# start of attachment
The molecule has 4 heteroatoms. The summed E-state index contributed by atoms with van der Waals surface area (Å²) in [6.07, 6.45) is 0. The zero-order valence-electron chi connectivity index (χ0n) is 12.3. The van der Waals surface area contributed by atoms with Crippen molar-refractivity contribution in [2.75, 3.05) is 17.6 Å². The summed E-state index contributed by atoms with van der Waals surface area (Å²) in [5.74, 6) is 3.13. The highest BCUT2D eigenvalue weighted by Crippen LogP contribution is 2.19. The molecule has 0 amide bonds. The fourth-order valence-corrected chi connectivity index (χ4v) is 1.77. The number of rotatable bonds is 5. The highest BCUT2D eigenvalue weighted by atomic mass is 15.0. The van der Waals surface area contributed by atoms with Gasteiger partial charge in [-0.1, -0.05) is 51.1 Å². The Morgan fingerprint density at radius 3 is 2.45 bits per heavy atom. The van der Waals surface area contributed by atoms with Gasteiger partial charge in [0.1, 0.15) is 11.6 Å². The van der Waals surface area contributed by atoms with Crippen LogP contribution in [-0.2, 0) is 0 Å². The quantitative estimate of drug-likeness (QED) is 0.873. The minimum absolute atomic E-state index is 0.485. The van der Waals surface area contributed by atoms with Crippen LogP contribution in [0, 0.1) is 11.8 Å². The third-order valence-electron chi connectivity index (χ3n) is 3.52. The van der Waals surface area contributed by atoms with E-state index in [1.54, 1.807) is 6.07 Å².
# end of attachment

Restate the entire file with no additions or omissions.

The molecule has 4 heteroatoms. The summed E-state index contributed by atoms with van der Waals surface area (Å²) in [6.07, 6.45) is 0. The zero-order valence-electron chi connectivity index (χ0n) is 12.3. The van der Waals surface area contributed by atoms with Crippen molar-refractivity contribution in [2.75, 3.05) is 17.6 Å². The summed E-state index contributed by atoms with van der Waals surface area (Å²) in [5.74, 6) is 3.13. The highest BCUT2D eigenvalue weighted by Crippen LogP contribution is 2.19. The molecule has 0 amide bonds. The fourth-order valence-corrected chi connectivity index (χ4v) is 1.77. The number of rotatable bonds is 5. The highest BCUT2D eigenvalue weighted by atomic mass is 15.0. The van der Waals surface area contributed by atoms with Gasteiger partial charge in [-0.1, -0.05) is 51.1 Å². The Morgan fingerprint density at radius 3 is 2.45 bits per heavy atom. The van der Waals surface area contributed by atoms with Gasteiger partial charge in [0.1, 0.15) is 11.6 Å². The van der Waals surface area contributed by atoms with Crippen LogP contribution in [-0.2, 0) is 0 Å². The quantitative estimate of drug-likeness (QED) is 0.873. The minimum absolute atomic E-state index is 0.485. The van der Waals surface area contributed by atoms with Crippen LogP contribution in [0, 0.1) is 11.8 Å². The third-order valence-electron chi connectivity index (χ3n) is 3.52. The van der Waals surface area contributed by atoms with E-state index in [1.54, 1.807) is 6.07 Å².